Boo! Do Ghosts Exist?

 Boo! Do Ghosts Exist?

Boo! Do Ghosts Exist?

Oh, how I wish I believed in ghosts! It would make every kind of sense if I did. Aunt Dimity, the character whose name appears on every cover of every book I’ve ever written, has been dead for quite some time, yet she plays an active role in every story. When readers ask if I created Aunt Dimity after experiencing a close encounter of the ectoplasmic kind, I would love to smile mysteriously and reply with a confident: “Yes!”It would give me so many interesting things to talk about! I wouldn’t have to answer questions about contracts or royalties or the kind of computer I use or the way I structure my work schedule or any of a number of subjects that make me want to nod off, mid-sentence. If I believed in ghosts, I’d have a fund of tales that would keep everyone, including myself, awake!  I could describe the chilling moment when I heard a child’s laughter echo dimly through an empty church at midnight. I could recall awakening abruptly in the darkness before dawn to find a misty apparition gazing hollow-eyed at me, mouthing words no earthly ear would ever hear.I could speak in lowered tones of the mad monks, the noble knights, and the lovelorn ladies who’ve crossed my path, leaving nothing in their wake but the faint creak of a floorboard and the sorrowful sigh of a lost soul. I could bewitch my listeners with spine-tingling tales about the otherworldly entities I’ve met along the way, but I couldn’t do so honestly because I’ve never met one.It’s not for want of trying. I’ve given ghosts plenty of opportunities to get in touch with me. I’ve slept in haunted B&Bs and strolled down haunted lanes. I’ve browsed in haunted bookshops and dined in haunted pubs. I’ve walked among fog-shrouded standing stones, quenched my thirst at mystical wells, and explored candlelit crypts without the comfort of a companion. I rarely pass a cemetery without popping in for a quick shufti, and it sometimes seems as if every castle I’ve ever visited has at least one resident ghost.I’ve gone out of my way to make myself available to ghosties and ghoulies and afterlife beasties, yet I’ve never—not once!—encountered anything or anyone I would deem even marginally otherworldly.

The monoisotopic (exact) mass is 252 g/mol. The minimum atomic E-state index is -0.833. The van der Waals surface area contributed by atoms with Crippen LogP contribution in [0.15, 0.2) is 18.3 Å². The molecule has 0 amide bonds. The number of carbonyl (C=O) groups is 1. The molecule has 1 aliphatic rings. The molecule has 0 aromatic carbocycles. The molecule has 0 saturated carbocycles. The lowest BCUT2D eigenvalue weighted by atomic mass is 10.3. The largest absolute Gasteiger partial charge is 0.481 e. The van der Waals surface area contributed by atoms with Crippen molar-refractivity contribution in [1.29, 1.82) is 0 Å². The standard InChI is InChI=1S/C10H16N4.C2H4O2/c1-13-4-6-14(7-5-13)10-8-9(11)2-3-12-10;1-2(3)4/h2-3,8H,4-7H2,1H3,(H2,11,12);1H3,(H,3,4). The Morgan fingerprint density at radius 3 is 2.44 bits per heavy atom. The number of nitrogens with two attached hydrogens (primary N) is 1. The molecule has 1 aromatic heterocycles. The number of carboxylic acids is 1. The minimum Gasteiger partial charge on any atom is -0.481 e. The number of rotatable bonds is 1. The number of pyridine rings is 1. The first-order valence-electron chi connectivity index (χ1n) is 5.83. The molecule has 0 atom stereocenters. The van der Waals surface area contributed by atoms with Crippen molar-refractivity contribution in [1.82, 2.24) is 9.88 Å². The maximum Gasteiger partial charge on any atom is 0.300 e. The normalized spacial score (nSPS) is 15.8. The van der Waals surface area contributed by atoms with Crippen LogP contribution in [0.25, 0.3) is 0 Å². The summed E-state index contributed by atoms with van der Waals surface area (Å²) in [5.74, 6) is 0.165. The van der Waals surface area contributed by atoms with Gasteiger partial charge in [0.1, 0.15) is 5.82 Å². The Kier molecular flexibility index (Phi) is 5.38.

It’s possible, of course, that I’m impervious to ghosts. Perhaps they’ve been jumping up and down and cracking their spectral knuckles under my nose all along and I’ve simply failed to notice. I may be too prosaic to notice. When I hear a floorboard creak, I think: “Old houses creak.” When an icy breeze sends shivers down my spine, I think: “There’s a draft.” I don’t look for a supernatural explanation when a natural one will do.

Why, then, did I add a soupçon of the supernatural to my cozy mysteries? Well, the thing is, I didn’t. Not on purpose, anyway. I was as surprised as anyone when Aunt Dimity made her presence known to me in my first book. (And, yes, that sort of thing happens all the time. Characters constantly show up without an invitation, as if to demonstrate that they know the story much better than I do. Which they do.)

I’d had no intention of including a noncorporeal being in my cast of characters, but Aunt Dimity was so engaging, so articulate, and so abundantly alive that her unanticipated return from the dead didn’t bother me one whit. I was agog to know her better, regardless of the manner in which she chose to reveal herself. I was, and I continue to be, immensely grateful to her for gracing my books with her humor, her wisdom, and her kindness. She knew the story much better than I did.

I suspect that Aunt Dimity would recoil from the notion that she is a ghost. She’s never referred to herself as such, and she has nothing in common with the howling, chain-rattling, ill-mannered frights that populate so many ghostly tales. I’m certain that she regards herself as I regard her: as one of the many characters I’ve been privileged to meet in the stories that bear her name.

I may not believe in ghosts, but I believe with all my heart in Aunt Dimity.

Nancy Atherton is the bestselling author of twenty Aunt Dimity mysteries, including the latest installment, Aunt Dimity and the Summer King (Viking; On Sale: April 14, 2015). The first book in the series, Aunt Dimity’s Death, was voted “One of the Century’s 100 Favorite Mysteries” by the Independent Mystery Booksellers Association. She lives in Colorado Springs, Colorado.

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